Posts Tagged ‘Geology’

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Leafing again: the strange case of the ocotillo

August 6, 2010

One of the odder native residents of the Sonoran desert is the ocotillo bush. It typically consists of several spindly branches, vertically striped and spiny, up to 20 feet tall, that are leafless for long periods, only to sprout thick lines of small leaves within a few days after a rain.

Ocotillo branches with few leaves

Ocotillo branches with few leaves

Its desert adaptation of dropping leaves and playing possum is so complete that ocotillo plants for sale, in their leafless phase, with their branches tied in a bundle and roots bare, look thoroughly dead.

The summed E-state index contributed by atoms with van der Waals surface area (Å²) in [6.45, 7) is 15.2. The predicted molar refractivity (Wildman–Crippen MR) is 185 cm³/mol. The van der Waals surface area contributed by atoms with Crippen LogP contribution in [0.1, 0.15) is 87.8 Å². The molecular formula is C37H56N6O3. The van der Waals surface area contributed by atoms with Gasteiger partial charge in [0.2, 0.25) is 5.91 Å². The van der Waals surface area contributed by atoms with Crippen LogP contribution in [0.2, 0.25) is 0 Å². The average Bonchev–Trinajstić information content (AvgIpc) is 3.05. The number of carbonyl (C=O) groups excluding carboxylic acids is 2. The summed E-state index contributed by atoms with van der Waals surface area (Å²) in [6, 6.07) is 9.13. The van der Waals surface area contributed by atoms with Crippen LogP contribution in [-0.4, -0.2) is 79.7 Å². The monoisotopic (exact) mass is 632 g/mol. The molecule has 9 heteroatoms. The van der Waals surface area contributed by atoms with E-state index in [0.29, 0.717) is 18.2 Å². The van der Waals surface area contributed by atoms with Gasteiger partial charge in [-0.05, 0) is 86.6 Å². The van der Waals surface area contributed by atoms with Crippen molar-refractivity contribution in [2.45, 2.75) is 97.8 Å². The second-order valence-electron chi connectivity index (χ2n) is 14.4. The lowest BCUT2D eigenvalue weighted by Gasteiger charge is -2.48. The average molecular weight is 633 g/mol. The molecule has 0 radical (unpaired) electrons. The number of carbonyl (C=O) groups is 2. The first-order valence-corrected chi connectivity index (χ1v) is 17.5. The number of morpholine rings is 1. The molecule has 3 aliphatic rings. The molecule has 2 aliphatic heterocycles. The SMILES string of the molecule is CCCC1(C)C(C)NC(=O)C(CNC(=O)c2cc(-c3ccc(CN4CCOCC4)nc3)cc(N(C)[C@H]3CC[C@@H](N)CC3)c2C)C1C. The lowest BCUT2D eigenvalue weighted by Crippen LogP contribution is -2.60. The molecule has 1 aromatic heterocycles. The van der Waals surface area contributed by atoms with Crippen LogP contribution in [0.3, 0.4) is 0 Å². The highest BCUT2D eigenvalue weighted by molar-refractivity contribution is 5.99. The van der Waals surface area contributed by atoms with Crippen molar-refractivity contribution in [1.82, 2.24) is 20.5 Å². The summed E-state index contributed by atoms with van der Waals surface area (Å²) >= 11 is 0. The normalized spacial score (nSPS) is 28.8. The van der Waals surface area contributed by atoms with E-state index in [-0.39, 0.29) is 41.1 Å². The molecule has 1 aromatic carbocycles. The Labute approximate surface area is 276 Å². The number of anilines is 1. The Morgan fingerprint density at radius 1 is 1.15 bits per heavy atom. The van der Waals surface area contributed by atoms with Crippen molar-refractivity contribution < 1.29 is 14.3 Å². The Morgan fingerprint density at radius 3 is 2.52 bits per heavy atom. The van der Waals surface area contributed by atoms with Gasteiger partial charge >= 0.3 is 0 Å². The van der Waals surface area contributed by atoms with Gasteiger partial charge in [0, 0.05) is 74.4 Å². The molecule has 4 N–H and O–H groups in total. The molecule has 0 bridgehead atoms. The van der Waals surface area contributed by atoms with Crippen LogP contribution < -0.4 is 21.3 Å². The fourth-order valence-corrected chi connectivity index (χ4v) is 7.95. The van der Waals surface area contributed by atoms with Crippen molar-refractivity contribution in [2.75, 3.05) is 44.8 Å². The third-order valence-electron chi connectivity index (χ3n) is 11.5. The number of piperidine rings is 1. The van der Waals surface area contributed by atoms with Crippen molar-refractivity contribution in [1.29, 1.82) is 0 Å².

Ocotillo branches with many leaves

Ocotillo branches with many leaves


In the spring, they produce numerous red tubular blossoms at the ends of the branches that attract insects and birds of many species. They make great landscape plants because of their sparse sculptural look, and extremely low water requirements, and striking seasonal changes.

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